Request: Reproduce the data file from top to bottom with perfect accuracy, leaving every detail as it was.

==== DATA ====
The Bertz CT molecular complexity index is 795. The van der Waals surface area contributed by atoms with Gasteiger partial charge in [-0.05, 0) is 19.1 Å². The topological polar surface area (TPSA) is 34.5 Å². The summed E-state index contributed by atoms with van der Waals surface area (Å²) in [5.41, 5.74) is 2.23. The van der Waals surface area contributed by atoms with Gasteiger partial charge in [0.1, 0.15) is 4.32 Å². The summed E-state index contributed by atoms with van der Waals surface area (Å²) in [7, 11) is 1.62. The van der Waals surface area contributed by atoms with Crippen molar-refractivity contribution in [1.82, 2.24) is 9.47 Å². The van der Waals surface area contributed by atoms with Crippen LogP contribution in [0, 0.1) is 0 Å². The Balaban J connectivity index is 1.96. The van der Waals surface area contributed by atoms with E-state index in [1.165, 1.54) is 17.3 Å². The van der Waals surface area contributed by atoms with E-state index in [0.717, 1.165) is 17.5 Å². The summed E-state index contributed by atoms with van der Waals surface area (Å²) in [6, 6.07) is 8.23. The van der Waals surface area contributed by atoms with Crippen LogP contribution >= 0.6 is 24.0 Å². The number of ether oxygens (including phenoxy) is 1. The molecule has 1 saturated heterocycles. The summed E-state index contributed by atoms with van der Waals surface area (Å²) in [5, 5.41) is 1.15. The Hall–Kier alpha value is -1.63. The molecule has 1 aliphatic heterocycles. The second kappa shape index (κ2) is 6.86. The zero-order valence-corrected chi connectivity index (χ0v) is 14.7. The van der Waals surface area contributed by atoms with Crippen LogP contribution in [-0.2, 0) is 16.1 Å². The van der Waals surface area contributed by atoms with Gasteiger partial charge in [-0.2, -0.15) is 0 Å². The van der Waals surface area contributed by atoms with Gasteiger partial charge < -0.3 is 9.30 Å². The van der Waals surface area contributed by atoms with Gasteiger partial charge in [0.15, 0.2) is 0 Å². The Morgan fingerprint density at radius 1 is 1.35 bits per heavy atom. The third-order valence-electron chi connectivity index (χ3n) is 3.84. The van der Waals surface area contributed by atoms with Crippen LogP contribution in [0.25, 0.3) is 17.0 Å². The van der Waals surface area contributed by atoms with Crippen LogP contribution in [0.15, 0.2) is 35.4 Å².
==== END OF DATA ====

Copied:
The Bertz CT molecular complexity index is 795. The van der Waals surface area contributed by atoms with Gasteiger partial charge in [-0.05, 0) is 19.1 Å². The topological polar surface area (TPSA) is 34.5 Å². The summed E-state index contributed by atoms with van der Waals surface area (Å²) in [5.41, 5.74) is 2.23. The van der Waals surface area contributed by atoms with Gasteiger partial charge in [0.1, 0.15) is 4.32 Å². The summed E-state index contributed by atoms with van der Waals surface area (Å²) in [7, 11) is 1.62. The van der Waals surface area contributed by atoms with Crippen molar-refractivity contribution in [1.82, 2.24) is 9.47 Å². The van der Waals surface area contributed by atoms with Crippen LogP contribution in [0, 0.1) is 0 Å². The Balaban J connectivity index is 1.96. The van der Waals surface area contributed by atoms with E-state index in [1.165, 1.54) is 17.3 Å². The van der Waals surface area contributed by atoms with E-state index in [0.717, 1.165) is 17.5 Å². The summed E-state index contributed by atoms with van der Waals surface area (Å²) in [6, 6.07) is 8.23. The van der Waals surface area contributed by atoms with Crippen LogP contribution >= 0.6 is 24.0 Å². The number of ether oxygens (including phenoxy) is 1. The molecule has 1 saturated heterocycles. The summed E-state index contributed by atoms with van der Waals surface area (Å²) in [5, 5.41) is 1.15. The Hall–Kier alpha value is -1.63. The molecule has 1 aliphatic heterocycles. The second kappa shape index (κ2) is 6.86. The zero-order valence-corrected chi connectivity index (χ0v) is 14.7. The van der Waals surface area contributed by atoms with Crippen LogP contribution in [-0.2, 0) is 16.1 Å². The van der Waals surface area contributed by atoms with Gasteiger partial charge in [-0.2, -0.15) is 0 Å². The van der Waals surface area contributed by atoms with Gasteiger partial charge < -0.3 is 9.30 Å². The van der Waals surface area contributed by atoms with Gasteiger partial charge in [0.15, 0.2) is 0 Å². The Morgan fingerprint density at radius 1 is 1.35 bits per heavy atom. The third-order valence-electron chi connectivity index (χ3n) is 3.84. The van der Waals surface area contributed by atoms with Crippen LogP contribution in [0.25, 0.3) is 17.0 Å². The van der Waals surface area contributed by atoms with Crippen LogP contribution in [0.15, 0.2) is 35.4 Å².